Kingdom Tower, Jeddah, KSA

Kingdom Tower, Jeddah, KSA

Langan’s core values of technical excellence, practical experience, and client responsiveness are desirable qualities that export well around the world. The technical excellence starts with a roster of geotechnical engineers that are trained at world class universities. This deep knowledge of soil mechanics, engineering geology, and foundation design allows us to apply fundamental and advanced engineering principles in any type of geology.

As for practical experience, it is essential when adapting to local construction equipment, workmanship, and materials. Many times, foundation options available in North America are not economically feasible in emerging economies.  We find that labor is less expensive compared to construction materials, where the opposite is often true in the U.S.

Last is client responsiveness. We find, especially in emerging markets, that few design teams can outpace Western project teams from concept design all the way through contract documents. Our international clients welcome this accelerated pace of work, because no matter where you are, time is money.

About Alan Poeppel, PE
Alan has over 20 years of diversified experience in geotechnical engineering projects involving the management, investigation, instrumentation, design, and construction of projects in the United States and overseas. He has spearheaded  a number of high-rise “super” towers projects in India and the Middle East including Kuala Lumpur City Center and the 1,000-meter-tall super structure, Kingdom Tower, in Saudi Arabia.

Q&A: What are the unique engineering challenges for the Sutter Health CPMC project on Cathedral Hill?

CPMC Van Ness and Geary, located in the bottom left of the image, is on Cathedral Hill in San Francisco, CA

CPMC Van Ness and Geary (bottom left of the image) is on Cathedral Hill in San Francisco, CA.

The Sutter Health CPMC Van Ness and Geary Campus is highly visible: it is located in the heart of city, considered to be a future flagship medical center, and involves demolitions, deep excavations, and constructing an underground tunnel. This year, our geotechnical and environmental engineers focused heavily on the hospital excavation and the tunnel construction underneath one of San Francisco’s most congested and centrally located roadways, U.S. Highway 101/ Van Ness Avenue.

Closing down the road for the initial stage of the tunnel construction was the foremost challenge, but it was a necessary component. Earlier this year, the development team obtained the City and County of San Francisco’s approval and coordinated extensively with Caltrans to close down Van Ness between Geary and Post for three 72-hour periods, from Friday at 12:01 a.m. to Sunday at 11:59 p.m. The first two closures were completed last spring and the final closure will occur later this year.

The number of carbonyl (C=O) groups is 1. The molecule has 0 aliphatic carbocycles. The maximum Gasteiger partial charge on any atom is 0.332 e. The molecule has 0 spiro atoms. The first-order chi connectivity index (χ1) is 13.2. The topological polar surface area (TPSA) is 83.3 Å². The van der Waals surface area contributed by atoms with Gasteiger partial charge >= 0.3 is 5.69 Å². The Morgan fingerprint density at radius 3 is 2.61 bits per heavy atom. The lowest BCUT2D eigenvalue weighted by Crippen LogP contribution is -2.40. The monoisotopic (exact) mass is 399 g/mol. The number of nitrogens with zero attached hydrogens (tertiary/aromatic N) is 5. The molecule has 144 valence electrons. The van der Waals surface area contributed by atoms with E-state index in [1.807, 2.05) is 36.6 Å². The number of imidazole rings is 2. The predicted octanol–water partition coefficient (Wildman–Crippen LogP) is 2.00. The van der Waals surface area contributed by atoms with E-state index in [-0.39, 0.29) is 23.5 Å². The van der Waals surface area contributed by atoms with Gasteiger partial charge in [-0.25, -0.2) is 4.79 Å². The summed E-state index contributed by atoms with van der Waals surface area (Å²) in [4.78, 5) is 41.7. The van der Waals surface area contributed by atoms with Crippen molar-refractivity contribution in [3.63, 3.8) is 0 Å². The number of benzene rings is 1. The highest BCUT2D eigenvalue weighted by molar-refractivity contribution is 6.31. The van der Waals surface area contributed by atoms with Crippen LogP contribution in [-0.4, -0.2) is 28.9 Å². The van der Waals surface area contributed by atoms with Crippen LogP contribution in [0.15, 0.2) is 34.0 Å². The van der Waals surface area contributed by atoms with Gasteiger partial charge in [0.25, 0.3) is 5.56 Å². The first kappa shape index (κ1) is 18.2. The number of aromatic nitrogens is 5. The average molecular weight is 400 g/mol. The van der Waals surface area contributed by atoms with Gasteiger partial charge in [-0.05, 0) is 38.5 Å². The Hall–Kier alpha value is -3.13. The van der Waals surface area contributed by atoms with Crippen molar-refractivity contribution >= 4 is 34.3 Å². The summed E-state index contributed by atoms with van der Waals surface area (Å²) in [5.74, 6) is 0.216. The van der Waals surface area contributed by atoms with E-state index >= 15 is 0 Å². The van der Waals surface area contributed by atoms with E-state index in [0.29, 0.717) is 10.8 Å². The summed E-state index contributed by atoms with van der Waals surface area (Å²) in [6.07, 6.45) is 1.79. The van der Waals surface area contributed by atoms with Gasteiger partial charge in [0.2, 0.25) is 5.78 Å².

During the first two closure periods, our field staff worked around-the-clock in rotating eight-hour shifts to help ensure that every necessary task was completed within the allotted time frame. Soldier beams were installed on either side of the tunnel to provide temporary excavation support and also to support temporary, traffic-rated decking atop them. During the first two closure periods, the construction team installed all soldier piles and completed an excavation of about 5 feet below Van Ness Avenue. As the excavation progressed, timber lagging boards were installed between the soldier piles. The tunnel excavation work then moved to the hospital side, where hand-digging equipment is being used to complete the tunnel, which will bottom approximately 25 feet below Van Ness Avenue.

Construction on the CPMC Van Ness and Geary site in San Francisco, CA

Construction on the CPMC Van Ness and Geary site in San Francisco, CA

The entire project team, including architects, engineers, contractors, and subcontractors, has also been dedicated to sustainability. For example, an estimated 51,000 tons of concrete and 5,000 tons of steel were recycled from the hotel demolition. The team is aiming for LEED Silver certification for this project, which will make Sutter Health CPMC Van Ness and Geary one of the largest LEED-certified hospital campuses in the world and only the fourth LEED-certified hospital in California.

Bringing this extraordinary project to fruition has required close coordination, efficient project integration, and creative problem solving. Our focus has been highly responsive and we have completed tasks on, or ahead of, schedule. We are eager to see this project come to life and serve the community.

Answer provided by Cary E. Ronan, PE, GE
Cary has over 18 years of experience performing and managing geotechnical investigations and construction observation services for numerous projects throughout the San Francisco Bay Area. She provides project management and supervision services during investigations for commercial, retail, and residential developments, including high-rise developments as well as healthcare, school, university, and museum facilities.

Cary directs subsurface investigations, designs and evaluates foundations systems, performs engineering analyses, and directs field and office personnel. She has performed engineering analyses to determine settlement behavior of soil under loading, bearing capacity for shallow foundations, lateral and vertical capacity for deep foundations, and evaluated slope stability and seismic hazards including liquefaction potential.